Bell Shakespeare present, RICHARD 3, by William Shakespeare, in the Playhouse Theatre, at the Sydney Opera House. 25 February - 1st April.
RICHARD III is a play written by William Shakespeare c. 1592, early in his career. The Bell Shakespeare present at the Sydney Opera House RICHARD 3, a dramaturgical collaboration between Director, Peter Evans and actor Kate Mulvany using the Shakespeare original. The play has been hand-crafted with this actor and company in mind, it seems. This is their third collaboration, JULIUS CAESAR and MACBETH, being the previous two.
Kate Mulvany is also playing this Richard 3, and in this version's adaptation, Richard is centre stage, to such extent that at this production's end, it has been contrived that Richard, dead, after the sword duel with the victorious Richmond on Bosworth Field (in this production using what look like Japanese swords - Movement and Fight Director, Nigel Poulton), reappears, crosslegged on the floor of the stage, and instead of the original ending where Shakespeare's Richmond, soon to be Henry VII, unites the Red and White rose for England's peace, we are given to an explanatory speech, taken from Shakespeare's Henry VI - Third Part, where this Richard 3 seems to want to justify his villainous career as a revenge for the disabled body he had been 'birthed' with:
I that have neither pity, love, nor fear.In this Bell Shakespeare, Richard 3, appeals, in an epilogue, taken from another play, for empathetic understanding this Richard 3's 'crimes': "That all my witnessed behaviour has been a revenge from a bullied, disabled individual": "Then, since the heavens shaped my body so, Let hell make crook'd my mind to answer it." A conceit that is appalling in its baldness, but as it is made by one of Sydney's 'darling' actors (in a proper sense), it could be a final winning gesture of persuasion, for some to consider it.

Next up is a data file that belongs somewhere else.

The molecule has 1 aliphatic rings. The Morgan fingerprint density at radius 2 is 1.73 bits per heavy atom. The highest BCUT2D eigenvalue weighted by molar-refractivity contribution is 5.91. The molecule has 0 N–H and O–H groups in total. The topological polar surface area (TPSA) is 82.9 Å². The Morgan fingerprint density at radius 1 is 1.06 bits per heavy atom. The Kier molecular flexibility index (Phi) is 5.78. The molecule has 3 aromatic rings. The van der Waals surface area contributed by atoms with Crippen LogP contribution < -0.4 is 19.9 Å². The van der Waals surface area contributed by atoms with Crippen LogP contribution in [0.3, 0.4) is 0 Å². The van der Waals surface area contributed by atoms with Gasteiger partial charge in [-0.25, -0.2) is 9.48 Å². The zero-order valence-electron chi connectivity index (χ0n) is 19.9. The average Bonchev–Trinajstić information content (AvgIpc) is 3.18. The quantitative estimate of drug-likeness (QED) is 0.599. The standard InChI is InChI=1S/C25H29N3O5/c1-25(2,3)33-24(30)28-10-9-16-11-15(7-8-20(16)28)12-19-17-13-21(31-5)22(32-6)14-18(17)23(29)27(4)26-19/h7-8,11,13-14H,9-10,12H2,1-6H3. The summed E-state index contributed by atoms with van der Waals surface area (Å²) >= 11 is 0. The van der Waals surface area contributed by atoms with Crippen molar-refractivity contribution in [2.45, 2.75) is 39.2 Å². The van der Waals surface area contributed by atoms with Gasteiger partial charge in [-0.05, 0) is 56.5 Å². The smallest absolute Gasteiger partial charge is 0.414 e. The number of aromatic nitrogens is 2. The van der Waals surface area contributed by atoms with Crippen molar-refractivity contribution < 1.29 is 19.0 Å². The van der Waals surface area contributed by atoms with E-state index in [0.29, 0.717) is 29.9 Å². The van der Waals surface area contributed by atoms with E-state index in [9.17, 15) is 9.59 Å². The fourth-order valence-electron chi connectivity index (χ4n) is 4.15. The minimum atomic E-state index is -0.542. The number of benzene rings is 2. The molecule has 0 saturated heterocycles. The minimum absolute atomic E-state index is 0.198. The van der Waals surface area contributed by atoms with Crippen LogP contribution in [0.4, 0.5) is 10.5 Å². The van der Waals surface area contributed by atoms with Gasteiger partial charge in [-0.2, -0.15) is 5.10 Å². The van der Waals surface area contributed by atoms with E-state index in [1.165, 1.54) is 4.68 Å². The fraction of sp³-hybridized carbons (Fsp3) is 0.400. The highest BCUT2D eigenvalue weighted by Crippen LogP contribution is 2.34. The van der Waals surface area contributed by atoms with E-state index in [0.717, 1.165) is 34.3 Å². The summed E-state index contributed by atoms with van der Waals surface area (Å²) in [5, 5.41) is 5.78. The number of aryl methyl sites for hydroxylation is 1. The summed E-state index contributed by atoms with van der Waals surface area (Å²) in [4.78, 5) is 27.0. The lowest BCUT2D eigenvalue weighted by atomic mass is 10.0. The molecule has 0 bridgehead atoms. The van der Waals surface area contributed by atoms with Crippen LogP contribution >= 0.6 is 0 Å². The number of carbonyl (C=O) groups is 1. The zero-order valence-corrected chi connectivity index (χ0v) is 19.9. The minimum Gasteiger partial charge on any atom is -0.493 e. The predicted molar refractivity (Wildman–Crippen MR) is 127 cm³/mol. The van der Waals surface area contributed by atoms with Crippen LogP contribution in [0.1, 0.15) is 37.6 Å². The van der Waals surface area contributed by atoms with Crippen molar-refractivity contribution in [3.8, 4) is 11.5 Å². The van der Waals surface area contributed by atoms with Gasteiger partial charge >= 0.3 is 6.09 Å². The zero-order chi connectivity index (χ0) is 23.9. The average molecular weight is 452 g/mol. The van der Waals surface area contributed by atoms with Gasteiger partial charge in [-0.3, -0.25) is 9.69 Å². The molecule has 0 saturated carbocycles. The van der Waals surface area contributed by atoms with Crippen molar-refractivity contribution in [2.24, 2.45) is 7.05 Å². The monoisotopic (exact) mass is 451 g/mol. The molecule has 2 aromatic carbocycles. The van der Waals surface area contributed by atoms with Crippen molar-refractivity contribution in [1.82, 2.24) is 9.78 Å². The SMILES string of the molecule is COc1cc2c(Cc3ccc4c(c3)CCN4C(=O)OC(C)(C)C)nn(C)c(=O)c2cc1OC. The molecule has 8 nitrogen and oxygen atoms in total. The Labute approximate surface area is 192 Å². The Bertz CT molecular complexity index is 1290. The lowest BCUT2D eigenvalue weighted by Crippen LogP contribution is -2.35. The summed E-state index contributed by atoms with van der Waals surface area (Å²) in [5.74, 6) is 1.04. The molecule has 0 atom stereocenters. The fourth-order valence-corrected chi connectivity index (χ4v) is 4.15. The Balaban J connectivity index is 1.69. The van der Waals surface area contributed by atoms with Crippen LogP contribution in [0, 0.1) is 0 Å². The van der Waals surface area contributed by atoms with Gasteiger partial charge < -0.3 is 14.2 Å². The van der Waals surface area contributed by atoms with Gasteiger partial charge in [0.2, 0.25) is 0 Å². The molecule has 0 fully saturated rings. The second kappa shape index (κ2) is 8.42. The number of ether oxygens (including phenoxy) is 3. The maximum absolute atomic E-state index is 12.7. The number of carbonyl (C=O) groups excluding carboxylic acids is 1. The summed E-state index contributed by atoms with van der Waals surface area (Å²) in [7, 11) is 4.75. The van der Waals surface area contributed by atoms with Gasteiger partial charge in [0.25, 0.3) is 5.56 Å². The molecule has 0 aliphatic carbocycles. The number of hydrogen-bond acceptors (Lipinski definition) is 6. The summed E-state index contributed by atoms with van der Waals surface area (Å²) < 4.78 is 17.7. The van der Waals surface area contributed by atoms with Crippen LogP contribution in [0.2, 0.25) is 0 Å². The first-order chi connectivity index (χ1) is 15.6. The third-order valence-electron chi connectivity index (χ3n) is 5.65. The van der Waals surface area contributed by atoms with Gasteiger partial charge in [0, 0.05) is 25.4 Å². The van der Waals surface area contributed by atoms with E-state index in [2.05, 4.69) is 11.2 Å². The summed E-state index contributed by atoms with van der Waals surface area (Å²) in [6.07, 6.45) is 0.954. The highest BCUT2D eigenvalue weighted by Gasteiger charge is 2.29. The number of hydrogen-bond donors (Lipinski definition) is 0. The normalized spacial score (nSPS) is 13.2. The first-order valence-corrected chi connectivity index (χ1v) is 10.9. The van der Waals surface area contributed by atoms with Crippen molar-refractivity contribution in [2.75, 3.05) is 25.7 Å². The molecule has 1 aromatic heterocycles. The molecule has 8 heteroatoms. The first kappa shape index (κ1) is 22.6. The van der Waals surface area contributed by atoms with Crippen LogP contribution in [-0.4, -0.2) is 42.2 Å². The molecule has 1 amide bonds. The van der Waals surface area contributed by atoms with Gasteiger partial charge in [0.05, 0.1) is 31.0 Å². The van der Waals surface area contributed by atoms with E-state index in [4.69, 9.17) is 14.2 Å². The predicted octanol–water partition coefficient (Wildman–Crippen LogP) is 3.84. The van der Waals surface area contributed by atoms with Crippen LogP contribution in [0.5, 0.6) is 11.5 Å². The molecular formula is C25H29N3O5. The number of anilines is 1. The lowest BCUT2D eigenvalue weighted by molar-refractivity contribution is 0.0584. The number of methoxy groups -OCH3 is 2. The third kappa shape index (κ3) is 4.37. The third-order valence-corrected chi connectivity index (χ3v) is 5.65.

Indeed, 'tis true that Henry told me of;
For I have often heard my mother say
I came into this world with my legs forward:
Had I not reason, think ye, to make haste,
And seek their ruin that usurp'd our right:
The midwife wonder'd; and the women cried,
O, Jesus bless us, he is born with teeth!
And so I was, which plainly signified
That I should snarl, and bite, and play the dog.
Then, since the heavens shaped my body so,
Let hell make crook'd my mind to answer it.
I have no brother, I am like no brother;
and this word love, which greybeards call divine,
Be resident in men like one another,
And not in me: I am myself alone.
This actor/adaptor, Kate Mulvany, like Shakespeare's Richard III, a great actor/manipulator, winsomely, coaxes us to her Richard's justification - indeed, she is a consummate player who can slip into any role with ease - and so, may have persuaded some of us to empathise with this infamous character. Indeed, on opening night there was a standing ovation at the conclusion of this speech (and the play). Wickedly, I asked later, "Was it for Ms Mulvany, or this Richard 3's appeal of understanding?" We do live in such a P.C. (and post-modern) world these days!
Ms Mulvany seems to be inspired by the opportunity given her to play Richard, Duke of Gloster (Gloucester), and gives a performance of some great arrest. The intellectual acuity of her textual reading, the startling vocal ownership of every word, the careful and utterly convincing physical choices are all impelled by a fierce and totally committed energy force that demands attention and keeps it. She often has her Richard directly communicate knowingly, wittily, with us, making us a kind of enabler through all and every convolution of the merciless ambition of this Duke of Gloster. It is a gripping performance.
There is no game of gender politics evident in this casting, it is, simply, the casting of an actor in a role. And Ms Mulvany relishes and justifies that decision. There is no male impersonation going on here, it is the expert possession of character. Great acting is a kind of permission of 'possession' by the actor to the invention of the writer. Ms Mulvany believes she is Richard (has inhaled him into every sinew) and the performance is absolutely invested with that belief. And it is here with the contrast between her startling work, as Richard, and the other performer's work lies a problem for the production.